edited November 2022 FileMakerFellerwatto_cobra
  • Reply 8 of 23
    danoxdanox Posts: 1,537member
    Marvin said:
    mpantone said:
    blastdoor said:
    The M2 in the MBA gets a single core score of 1899, so these results seem ballpark reasonable to me -- within the range of testing reliability. 
    This makes zero sense. The two scores are nearly identical.

    The purported benchmark is for an M2 Max. If the score and name of the processor are to be believed then there is no performance improvement with the M2 Max. And Apple most certainly will not release a new SoC that has the identical performance as a predecessor.

    Remember: M_ < M_ Pro < M_ Max < M_ Ultra

    This Geekbench score is likely fake or maybe the SoC's name was incorrectly reported.

    My belief is that an M2 Max will need a 15-30% performance uplift over an M2 Pro to make it marketable.

    Assuming Apple does not jump process nodes with the M2 Max, I'm guessing that the performance boost on standard integer and floating point tests will be more modest with greater improvements for machine learning tasks.
    The M2 is very similar to the M1 in Geekbench:

    https://browser.geekbench.com/mac-benchmarks

    It is however much faster for GPU (40%) and some video encoding.

    These tests would suggest M2 Pro/Max might be the worst outcome expected for an upgrade - delayed to 2023 and using the same N5P process as M2 so the better N3 upgrade might not come until 2024.

    There's a possibility they could make the GPU cores on N3 and the CPU cores on N5P but it's more likely they will do N5P.

    While it's disappointing not having significant CPU improvements, a 40% GPU boost is a pretty good upgrade. It would have been nice to have it released this year though.

    The form factor is more important at this point not absolute speed ie, a bigger screen iMac and or a Mac Pro with some expansion capability with decent i/o ports.

    The strength of the Mac in the past was and is the total package of the OS and hardware working together as one. Computing trucks are needed too.
    FileMakerFellerwatto_cobraradarthekat
  • Reply 9 of 23
    MarvinMarvin Posts: 14,877moderator
    mpantone said:
    Marvin said:
    mpantone said:
    blastdoor said:
    The M2 in the MBA gets a single core score of 1899, so these results seem ballpark reasonable to me -- within the range of testing reliability. 
    This makes zero sense. The two scores are nearly identical.

    The purported benchmark is for an M2 Max. If the score and name of the processor are to be believed then there is no performance improvement with the M2 Max. And Apple most certainly will not release a new SoC that has the identical performance as a predecessor.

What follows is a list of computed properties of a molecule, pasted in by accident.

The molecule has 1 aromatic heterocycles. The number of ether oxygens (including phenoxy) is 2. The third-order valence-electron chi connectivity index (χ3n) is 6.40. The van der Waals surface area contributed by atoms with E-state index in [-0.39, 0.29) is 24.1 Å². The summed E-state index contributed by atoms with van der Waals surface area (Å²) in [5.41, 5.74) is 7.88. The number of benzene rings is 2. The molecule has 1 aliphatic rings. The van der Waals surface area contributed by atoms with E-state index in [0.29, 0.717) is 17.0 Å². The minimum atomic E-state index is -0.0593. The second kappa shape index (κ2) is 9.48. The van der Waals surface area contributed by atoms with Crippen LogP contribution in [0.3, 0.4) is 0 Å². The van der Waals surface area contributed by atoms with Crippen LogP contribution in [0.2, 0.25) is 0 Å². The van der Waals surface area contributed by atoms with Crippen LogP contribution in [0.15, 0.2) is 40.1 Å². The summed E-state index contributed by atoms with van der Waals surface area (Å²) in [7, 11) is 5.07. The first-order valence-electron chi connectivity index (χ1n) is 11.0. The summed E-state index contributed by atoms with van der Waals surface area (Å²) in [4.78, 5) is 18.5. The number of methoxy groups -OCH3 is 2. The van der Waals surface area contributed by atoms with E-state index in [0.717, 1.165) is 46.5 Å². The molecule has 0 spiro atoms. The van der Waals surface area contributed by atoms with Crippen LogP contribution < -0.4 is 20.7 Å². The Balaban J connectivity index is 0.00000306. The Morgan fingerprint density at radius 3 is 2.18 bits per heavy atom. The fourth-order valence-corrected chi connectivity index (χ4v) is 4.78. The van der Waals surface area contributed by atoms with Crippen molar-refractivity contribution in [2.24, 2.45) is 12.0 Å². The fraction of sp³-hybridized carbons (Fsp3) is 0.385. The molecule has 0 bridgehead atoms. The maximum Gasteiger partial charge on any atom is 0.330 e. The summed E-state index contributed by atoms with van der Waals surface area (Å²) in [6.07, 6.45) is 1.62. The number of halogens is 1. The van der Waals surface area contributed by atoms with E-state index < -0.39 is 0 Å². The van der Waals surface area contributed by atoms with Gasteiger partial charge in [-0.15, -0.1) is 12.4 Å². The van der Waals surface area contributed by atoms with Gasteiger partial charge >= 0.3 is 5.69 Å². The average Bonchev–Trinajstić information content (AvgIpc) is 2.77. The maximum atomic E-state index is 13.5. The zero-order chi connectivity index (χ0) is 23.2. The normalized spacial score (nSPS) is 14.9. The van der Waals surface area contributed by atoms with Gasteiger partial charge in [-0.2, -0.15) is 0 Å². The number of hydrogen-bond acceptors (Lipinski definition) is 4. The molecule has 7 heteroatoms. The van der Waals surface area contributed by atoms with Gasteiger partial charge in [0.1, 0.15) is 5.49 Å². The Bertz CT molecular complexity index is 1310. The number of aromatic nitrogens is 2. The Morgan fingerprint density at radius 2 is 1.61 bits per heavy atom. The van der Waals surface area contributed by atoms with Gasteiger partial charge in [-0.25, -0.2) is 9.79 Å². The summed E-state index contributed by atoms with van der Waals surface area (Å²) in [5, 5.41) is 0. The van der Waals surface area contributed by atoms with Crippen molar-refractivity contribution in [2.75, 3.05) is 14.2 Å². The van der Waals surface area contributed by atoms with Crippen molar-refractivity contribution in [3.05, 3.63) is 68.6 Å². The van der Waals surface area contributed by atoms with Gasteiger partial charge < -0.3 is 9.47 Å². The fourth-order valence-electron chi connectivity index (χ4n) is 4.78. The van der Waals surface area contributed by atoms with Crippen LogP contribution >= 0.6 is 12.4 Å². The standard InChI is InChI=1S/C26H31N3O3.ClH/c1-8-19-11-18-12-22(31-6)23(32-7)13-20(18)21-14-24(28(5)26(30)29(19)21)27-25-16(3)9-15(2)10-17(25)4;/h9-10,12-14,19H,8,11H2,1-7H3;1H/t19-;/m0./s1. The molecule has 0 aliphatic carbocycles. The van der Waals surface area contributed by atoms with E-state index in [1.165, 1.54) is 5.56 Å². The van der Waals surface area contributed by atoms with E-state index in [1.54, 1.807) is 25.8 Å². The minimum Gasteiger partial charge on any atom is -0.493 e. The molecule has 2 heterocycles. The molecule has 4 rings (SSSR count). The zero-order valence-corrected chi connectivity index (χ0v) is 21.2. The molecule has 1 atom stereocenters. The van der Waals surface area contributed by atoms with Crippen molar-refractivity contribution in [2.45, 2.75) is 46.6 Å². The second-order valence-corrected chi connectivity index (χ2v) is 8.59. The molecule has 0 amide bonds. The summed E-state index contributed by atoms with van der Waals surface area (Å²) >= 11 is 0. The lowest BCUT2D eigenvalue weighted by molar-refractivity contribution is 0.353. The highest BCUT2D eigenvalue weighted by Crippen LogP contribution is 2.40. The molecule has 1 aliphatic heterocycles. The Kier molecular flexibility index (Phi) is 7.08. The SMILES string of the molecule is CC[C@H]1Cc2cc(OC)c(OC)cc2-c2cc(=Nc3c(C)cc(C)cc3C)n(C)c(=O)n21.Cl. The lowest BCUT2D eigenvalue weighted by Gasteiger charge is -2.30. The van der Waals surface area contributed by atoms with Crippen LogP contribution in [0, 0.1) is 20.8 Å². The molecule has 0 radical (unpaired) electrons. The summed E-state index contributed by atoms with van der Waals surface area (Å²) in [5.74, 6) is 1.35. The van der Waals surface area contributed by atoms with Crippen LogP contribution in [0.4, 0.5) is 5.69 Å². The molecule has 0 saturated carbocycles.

Remember: M_ < M_ Pro < M_ Max < M_ Ultra

    This Geekbench score is likely fake or maybe the SoC's name was incorrectly reported.

    My belief is that an M2 Max will need a 15-30% performance uplift over an M2 Pro to make it marketable.

    Assuming Apple does not jump process nodes with the M2 Max, I'm guessing that the performance boost on standard integer and floating point tests will be more modest with greater improvements for machine learning tasks.
    The M2 is very similar to the M1 in Geekbench:

    https://browser.geekbench.com/mac-benchmarks

    It is however much faster for GPU (40%) and some video encoding.

    These tests would suggest M2 Pro/Max might be the worst outcome expected for an upgrade - delayed to 2023 and using the same N5P process as M2 so the better N3 upgrade might not come until 2024.

    There's a possibility they could make the GPU cores on N3 and the CPU cores on N5P but it's more likely they will do N5P.
    It's highly unlikely that Apple will do this. After all the CPU and GPU cores are on the same die, right?
    There's a report saying Intel plans to do this:

    https://www.tomshardware.com/news/tiled-design-and-tsmc-n3-will-enable-intel-to-offer-monstrous-igpus

    They use tiles. Apple's chip design might prevent them doing the same.
    mpantone said:
    Marvin said:
    mpantone said:
    blastdoor said:
    The M2 in the MBA gets a single core score of 1899, so these results seem ballpark reasonable to me -- within the range of testing reliability. 
    This makes zero sense. The two scores are nearly identical.

    The purported benchmark is for an M2 Max. If the score and name of the processor are to be believed then there is no performance improvement with the M2 Max. And Apple most certainly will not release a new SoC that has the identical performance as a predecessor.

    Remember: M_ < M_ Pro < M_ Max < M_ Ultra

    This Geekbench score is likely fake or maybe the SoC's name was incorrectly reported.

    My belief is that an M2 Max will need a 15-30% performance uplift over an M2 Pro to make it marketable.

    Assuming Apple does not jump process nodes with the M2 Max, I'm guessing that the performance boost on standard integer and floating point tests will be more modest with greater improvements for machine learning tasks.